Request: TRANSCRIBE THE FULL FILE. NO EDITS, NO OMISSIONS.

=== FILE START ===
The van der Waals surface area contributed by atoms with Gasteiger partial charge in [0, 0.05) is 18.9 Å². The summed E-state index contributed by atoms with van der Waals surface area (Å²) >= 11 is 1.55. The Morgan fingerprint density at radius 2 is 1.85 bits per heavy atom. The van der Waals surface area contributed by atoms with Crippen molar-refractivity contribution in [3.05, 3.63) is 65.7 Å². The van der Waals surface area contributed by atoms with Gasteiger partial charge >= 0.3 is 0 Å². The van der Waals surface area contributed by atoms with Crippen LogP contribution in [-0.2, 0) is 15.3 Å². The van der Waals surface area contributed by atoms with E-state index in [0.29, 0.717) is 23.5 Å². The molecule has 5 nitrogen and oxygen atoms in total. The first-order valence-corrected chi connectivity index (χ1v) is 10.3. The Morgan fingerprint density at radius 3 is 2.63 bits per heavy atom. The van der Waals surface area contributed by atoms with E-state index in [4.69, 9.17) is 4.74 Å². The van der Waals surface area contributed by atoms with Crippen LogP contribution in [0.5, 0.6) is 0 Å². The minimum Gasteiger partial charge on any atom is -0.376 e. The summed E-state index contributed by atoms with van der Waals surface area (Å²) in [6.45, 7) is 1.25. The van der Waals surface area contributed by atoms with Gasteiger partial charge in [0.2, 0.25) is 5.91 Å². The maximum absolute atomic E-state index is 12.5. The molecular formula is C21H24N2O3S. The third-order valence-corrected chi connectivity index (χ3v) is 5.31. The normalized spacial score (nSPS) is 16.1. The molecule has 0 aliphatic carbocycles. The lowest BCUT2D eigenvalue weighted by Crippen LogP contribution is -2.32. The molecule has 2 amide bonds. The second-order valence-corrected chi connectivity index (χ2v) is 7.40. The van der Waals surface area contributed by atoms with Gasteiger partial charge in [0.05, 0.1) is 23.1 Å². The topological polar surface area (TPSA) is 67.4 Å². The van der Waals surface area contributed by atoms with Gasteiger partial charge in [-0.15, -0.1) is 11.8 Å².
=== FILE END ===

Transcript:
The van der Waals surface area contributed by atoms with Gasteiger partial charge in [0, 0.05) is 18.9 Å². The summed E-state index contributed by atoms with van der Waals surface area (Å²) >= 11 is 1.55. The Morgan fingerprint density at radius 2 is 1.85 bits per heavy atom. The van der Waals surface area contributed by atoms with Crippen molar-refractivity contribution in [3.05, 3.63) is 65.7 Å². The van der Waals surface area contributed by atoms with Gasteiger partial charge >= 0.3 is 0 Å². The van der Waals surface area contributed by atoms with Crippen LogP contribution in [-0.2, 0) is 15.3 Å². The van der Waals surface area contributed by atoms with E-state index in [0.29, 0.717) is 23.5 Å². The molecule has 5 nitrogen and oxygen atoms in total. The first-order valence-corrected chi connectivity index (χ1v) is 10.3. The Morgan fingerprint density at radius 3 is 2.63 bits per heavy atom. The van der Waals surface area contributed by atoms with E-state index in [4.69, 9.17) is 4.74 Å². The van der Waals surface area contributed by atoms with Crippen LogP contribution in [0.5, 0.6) is 0 Å². The minimum Gasteiger partial charge on any atom is -0.376 e. The summed E-state index contributed by atoms with van der Waals surface area (Å²) in [6.45, 7) is 1.25. The van der Waals surface area contributed by atoms with Gasteiger partial charge in [0.2, 0.25) is 5.91 Å². The maximum absolute atomic E-state index is 12.5. The molecular formula is C21H24N2O3S. The third-order valence-corrected chi connectivity index (χ3v) is 5.31. The normalized spacial score (nSPS) is 16.1. The molecule has 0 aliphatic carbocycles. The lowest BCUT2D eigenvalue weighted by Crippen LogP contribution is -2.32. The molecule has 2 amide bonds. The second-order valence-corrected chi connectivity index (χ2v) is 7.40. The van der Waals surface area contributed by atoms with Gasteiger partial charge in [0.05, 0.1) is 23.1 Å². The topological polar surface area (TPSA) is 67.4 Å². The van der Waals surface area contributed by atoms with Gasteiger partial charge in [-0.15, -0.1) is 11.8 Å².